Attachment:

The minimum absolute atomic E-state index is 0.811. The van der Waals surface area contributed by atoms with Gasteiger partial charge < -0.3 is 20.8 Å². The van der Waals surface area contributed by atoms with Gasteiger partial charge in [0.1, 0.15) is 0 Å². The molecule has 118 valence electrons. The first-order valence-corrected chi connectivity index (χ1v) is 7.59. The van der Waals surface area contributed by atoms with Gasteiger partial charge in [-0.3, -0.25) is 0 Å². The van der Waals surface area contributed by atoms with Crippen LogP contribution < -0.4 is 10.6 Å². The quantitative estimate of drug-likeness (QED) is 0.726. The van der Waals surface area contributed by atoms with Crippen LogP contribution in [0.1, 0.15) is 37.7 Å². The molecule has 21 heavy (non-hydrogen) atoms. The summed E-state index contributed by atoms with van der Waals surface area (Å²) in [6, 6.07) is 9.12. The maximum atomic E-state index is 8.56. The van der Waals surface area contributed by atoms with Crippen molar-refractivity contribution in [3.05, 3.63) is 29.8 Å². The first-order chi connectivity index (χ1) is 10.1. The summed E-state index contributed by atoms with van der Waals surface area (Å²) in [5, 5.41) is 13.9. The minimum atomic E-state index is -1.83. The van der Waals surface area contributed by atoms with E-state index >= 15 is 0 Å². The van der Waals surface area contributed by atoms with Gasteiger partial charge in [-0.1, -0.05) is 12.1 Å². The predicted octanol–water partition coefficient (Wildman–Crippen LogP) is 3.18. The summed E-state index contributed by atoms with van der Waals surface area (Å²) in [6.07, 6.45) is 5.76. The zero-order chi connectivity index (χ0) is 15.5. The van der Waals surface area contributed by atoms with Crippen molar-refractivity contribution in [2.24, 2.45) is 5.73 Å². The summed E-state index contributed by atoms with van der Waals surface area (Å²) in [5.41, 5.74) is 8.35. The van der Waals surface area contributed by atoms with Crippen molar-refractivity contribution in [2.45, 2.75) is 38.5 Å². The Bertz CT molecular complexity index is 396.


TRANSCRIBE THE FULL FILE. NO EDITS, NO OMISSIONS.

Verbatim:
The minimum absolute atomic E-state index is 0.811. The van der Waals surface area contributed by atoms with Gasteiger partial charge < -0.3 is 20.8 Å². The van der Waals surface area contributed by atoms with Gasteiger partial charge in [0.1, 0.15) is 0 Å². The molecule has 118 valence electrons. The first-order valence-corrected chi connectivity index (χ1v) is 7.59. The van der Waals surface area contributed by atoms with Gasteiger partial charge in [-0.3, -0.25) is 0 Å². The van der Waals surface area contributed by atoms with Crippen LogP contribution < -0.4 is 10.6 Å². The quantitative estimate of drug-likeness (QED) is 0.726. The van der Waals surface area contributed by atoms with Crippen LogP contribution in [0.1, 0.15) is 37.7 Å². The molecule has 21 heavy (non-hydrogen) atoms. The summed E-state index contributed by atoms with van der Waals surface area (Å²) in [6, 6.07) is 9.12. The maximum atomic E-state index is 8.56. The van der Waals surface area contributed by atoms with Crippen molar-refractivity contribution in [3.05, 3.63) is 29.8 Å². The first-order chi connectivity index (χ1) is 10.1. The summed E-state index contributed by atoms with van der Waals surface area (Å²) in [5, 5.41) is 13.9. The minimum atomic E-state index is -1.83. The van der Waals surface area contributed by atoms with E-state index >= 15 is 0 Å². The van der Waals surface area contributed by atoms with Gasteiger partial charge in [-0.1, -0.05) is 12.1 Å². The predicted octanol–water partition coefficient (Wildman–Crippen LogP) is 3.18. The summed E-state index contributed by atoms with van der Waals surface area (Å²) in [6.07, 6.45) is 5.76. The zero-order chi connectivity index (χ0) is 15.5. The van der Waals surface area contributed by atoms with Crippen molar-refractivity contribution in [2.24, 2.45) is 5.73 Å². The summed E-state index contributed by atoms with van der Waals surface area (Å²) in [5.41, 5.74) is 8.35. The van der Waals surface area contributed by atoms with Crippen molar-refractivity contribution in [2.45, 2.75) is 38.5 Å². The Bertz CT molecular complexity index is 396.